Months of searching concluded Feb. 14 when the MSU Denver Board of Trustees moved to formally appoint Janine Davidson as the successor to President Stephen Jordan.
The appointment was preceded by a two-day visit to campus during which Davidson met with faculty, staff, administrators and others. Students had the opportunity to meet Davidson in an open forum held on Feb. 13. During the forum, Davidson reiterated her commitment to making herself accessible to students throughout her tenure.
“To come be university president because you care and love students and then to sequester yourself and not be available to students would be sort of weird,” she said. “My leadership approach is to be open, transparent and available. There’s multiple ways to do that. If you invite me to things, I will come.”
Davidson’s contract begins July 2017 and ends June 30, 2020. Her annual salary will be $300,000. Davidson comes to MSU Denver after serving as undersecretary of the Navy for nearly one year. Prior to that, she taught courses at George Mason University related to national security policy and military-civilian relationships.
The incoming president is no stranger to Colorado either. She received a degree in architectural engineering from the University of Colorado Boulder before embarking on a 30-year military career in the Air Force. She was the first woman to fly a tactical C-130.
Davidson also holds a doctorate in international studies from the University of South Carolina.
Davidson said through an email statement that she will draw from her combined military and civilian experience to guide MSU Denver throughout her tenure. At the student forum and a later Board of Trustees gathering, she said she intended to follow through on Jordan’s work.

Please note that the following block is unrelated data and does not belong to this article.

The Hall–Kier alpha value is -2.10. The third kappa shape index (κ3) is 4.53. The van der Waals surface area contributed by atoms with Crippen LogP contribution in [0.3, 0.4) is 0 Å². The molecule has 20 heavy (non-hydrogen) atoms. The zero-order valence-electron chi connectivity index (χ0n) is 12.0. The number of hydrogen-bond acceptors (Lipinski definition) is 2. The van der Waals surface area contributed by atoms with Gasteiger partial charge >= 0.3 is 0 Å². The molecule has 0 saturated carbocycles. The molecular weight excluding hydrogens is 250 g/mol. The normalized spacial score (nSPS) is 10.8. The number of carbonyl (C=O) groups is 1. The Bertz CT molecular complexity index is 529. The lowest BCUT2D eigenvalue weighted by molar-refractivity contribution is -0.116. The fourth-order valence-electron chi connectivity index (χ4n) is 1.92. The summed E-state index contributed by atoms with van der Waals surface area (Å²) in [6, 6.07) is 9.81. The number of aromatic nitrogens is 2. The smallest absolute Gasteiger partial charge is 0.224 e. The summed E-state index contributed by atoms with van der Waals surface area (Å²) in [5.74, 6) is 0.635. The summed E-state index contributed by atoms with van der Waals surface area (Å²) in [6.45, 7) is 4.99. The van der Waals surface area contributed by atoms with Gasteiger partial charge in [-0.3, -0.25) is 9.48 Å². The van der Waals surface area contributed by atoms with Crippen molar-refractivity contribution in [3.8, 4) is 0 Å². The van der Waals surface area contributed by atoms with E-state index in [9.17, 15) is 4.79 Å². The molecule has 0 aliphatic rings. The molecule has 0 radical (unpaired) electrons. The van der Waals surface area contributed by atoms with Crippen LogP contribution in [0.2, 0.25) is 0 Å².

In the same email statement, she said she was 100 percent committed to keeping MSU Denver on track to becoming an Hispanic Serving Institution. Davidson also said that she would work to strengthen the Deferred Action for Childhood Arrivals program at MSU Denver by identifying obstacles and eliminating them for DACA students. She called it the right thing to do.
One of the major challenges that Davidson said the school faces is the Colorado General Assembly.
“In a perfect we’d have a partnership with the taxpayers and the legislature and they would understand the value of higher education and they would actually fund higher education at the levels that they used to fund higher education,” she said. “Don’t think I’m not going to continue to fight for that, because I think that it’s time we turned this in America around.”
One of her goals is to hold fast on MSU Denver’s low tuition.
Davidson praised the work done to increase diversity within the student body but said more work needed to be done to further increase diversity within the faculty and staff.
Students were impressed by the incoming president. Eduardo Rascon III, a student in the Chicano Studies department, said he thought Davidson was great and that he appreciated how she listened to students during the forum. However, he and fellow student Selena Piña took a wait-and-see approach to how the president would eventually shake out.
“It definitely looks good on paper and in theory, but there’s not really concrete things in order for me to be swayed a certain way,” Piña said. “There’s general concepts but no specific ideologies, no specific interests, just ‘whatever you want.’ That’s more work on us as students and members of the community.”
Davidson said during the student forum that to start laying out concrete goals before learning more about the university and settling into the job was a “rookie move.”
She also called on MSU Denver students to work to support each other and work toward success together. Regarding cuts in programs, she said she would make the process open and transparent to ensure people understood why certain programs were cut and others were kept.
Near the end of the Board of Trustees meeting, Trustee Barbara Barnes Grogan, thanked the search committee and praised President Jordan. She also reiterated MSU Denver’s mission to diversity, saying that if it wasn’t important to Davidson, “we wouldn’t have picked her.”